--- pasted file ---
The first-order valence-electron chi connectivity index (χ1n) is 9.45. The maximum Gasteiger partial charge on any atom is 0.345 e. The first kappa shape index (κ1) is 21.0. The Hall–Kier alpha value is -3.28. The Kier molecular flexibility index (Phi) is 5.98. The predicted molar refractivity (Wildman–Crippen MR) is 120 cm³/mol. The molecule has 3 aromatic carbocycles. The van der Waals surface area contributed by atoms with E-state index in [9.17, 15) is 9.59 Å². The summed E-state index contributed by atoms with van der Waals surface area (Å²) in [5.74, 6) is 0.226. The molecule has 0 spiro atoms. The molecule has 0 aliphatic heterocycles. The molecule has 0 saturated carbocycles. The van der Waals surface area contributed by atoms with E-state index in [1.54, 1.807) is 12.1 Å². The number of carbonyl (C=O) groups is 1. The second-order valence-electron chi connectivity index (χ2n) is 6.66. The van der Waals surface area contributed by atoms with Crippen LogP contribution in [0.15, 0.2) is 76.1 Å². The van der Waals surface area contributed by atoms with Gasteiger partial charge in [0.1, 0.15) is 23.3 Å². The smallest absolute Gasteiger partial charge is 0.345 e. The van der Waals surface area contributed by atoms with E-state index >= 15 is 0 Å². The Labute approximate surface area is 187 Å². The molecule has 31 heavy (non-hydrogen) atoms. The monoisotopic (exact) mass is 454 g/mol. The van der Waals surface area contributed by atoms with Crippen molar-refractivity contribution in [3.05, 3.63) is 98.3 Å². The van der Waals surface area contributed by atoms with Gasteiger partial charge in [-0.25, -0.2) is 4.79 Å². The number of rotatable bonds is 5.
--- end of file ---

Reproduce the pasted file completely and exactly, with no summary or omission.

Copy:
The first-order valence-electron chi connectivity index (χ1n) is 9.45. The maximum Gasteiger partial charge on any atom is 0.345 e. The first kappa shape index (κ1) is 21.0. The Hall–Kier alpha value is -3.28. The Kier molecular flexibility index (Phi) is 5.98. The predicted molar refractivity (Wildman–Crippen MR) is 120 cm³/mol. The molecule has 3 aromatic carbocycles. The van der Waals surface area contributed by atoms with E-state index in [9.17, 15) is 9.59 Å². The summed E-state index contributed by atoms with van der Waals surface area (Å²) in [5.74, 6) is 0.226. The molecule has 0 spiro atoms. The molecule has 0 aliphatic heterocycles. The molecule has 0 saturated carbocycles. The van der Waals surface area contributed by atoms with E-state index in [1.54, 1.807) is 12.1 Å². The number of carbonyl (C=O) groups is 1. The second-order valence-electron chi connectivity index (χ2n) is 6.66. The van der Waals surface area contributed by atoms with Crippen LogP contribution in [0.15, 0.2) is 76.1 Å². The van der Waals surface area contributed by atoms with Gasteiger partial charge in [0.1, 0.15) is 23.3 Å². The smallest absolute Gasteiger partial charge is 0.345 e. The van der Waals surface area contributed by atoms with E-state index >= 15 is 0 Å². The Labute approximate surface area is 187 Å². The molecule has 31 heavy (non-hydrogen) atoms. The monoisotopic (exact) mass is 454 g/mol. The van der Waals surface area contributed by atoms with Crippen molar-refractivity contribution in [3.05, 3.63) is 98.3 Å². The van der Waals surface area contributed by atoms with Gasteiger partial charge in [-0.25, -0.2) is 4.79 Å². The number of rotatable bonds is 5.